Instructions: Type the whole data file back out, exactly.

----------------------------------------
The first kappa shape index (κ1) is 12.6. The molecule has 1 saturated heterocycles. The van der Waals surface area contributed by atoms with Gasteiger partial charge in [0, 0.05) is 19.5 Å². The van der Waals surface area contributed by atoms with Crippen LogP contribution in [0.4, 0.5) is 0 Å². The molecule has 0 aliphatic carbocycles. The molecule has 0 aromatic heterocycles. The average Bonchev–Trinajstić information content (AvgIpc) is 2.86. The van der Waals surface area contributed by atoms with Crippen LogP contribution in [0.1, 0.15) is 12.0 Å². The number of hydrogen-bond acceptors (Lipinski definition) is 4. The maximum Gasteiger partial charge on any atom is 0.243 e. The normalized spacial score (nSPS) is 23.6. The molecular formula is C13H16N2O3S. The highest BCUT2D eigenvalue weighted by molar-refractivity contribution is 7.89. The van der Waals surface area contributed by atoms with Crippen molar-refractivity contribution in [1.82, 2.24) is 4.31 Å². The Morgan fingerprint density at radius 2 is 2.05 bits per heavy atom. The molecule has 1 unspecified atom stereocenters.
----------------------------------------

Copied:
The first kappa shape index (κ1) is 12.6. The molecule has 1 saturated heterocycles. The van der Waals surface area contributed by atoms with Gasteiger partial charge in [0, 0.05) is 19.5 Å². The van der Waals surface area contributed by atoms with Crippen LogP contribution in [0.4, 0.5) is 0 Å². The molecule has 0 aliphatic carbocycles. The molecule has 0 aromatic heterocycles. The average Bonchev–Trinajstić information content (AvgIpc) is 2.86. The van der Waals surface area contributed by atoms with Crippen LogP contribution in [0.1, 0.15) is 12.0 Å². The number of hydrogen-bond acceptors (Lipinski definition) is 4. The maximum Gasteiger partial charge on any atom is 0.243 e. The normalized spacial score (nSPS) is 23.6. The molecular formula is C13H16N2O3S. The highest BCUT2D eigenvalue weighted by molar-refractivity contribution is 7.89. The van der Waals surface area contributed by atoms with Crippen molar-refractivity contribution in [1.82, 2.24) is 4.31 Å². The Morgan fingerprint density at radius 2 is 2.05 bits per heavy atom. The molecule has 1 unspecified atom stereocenters.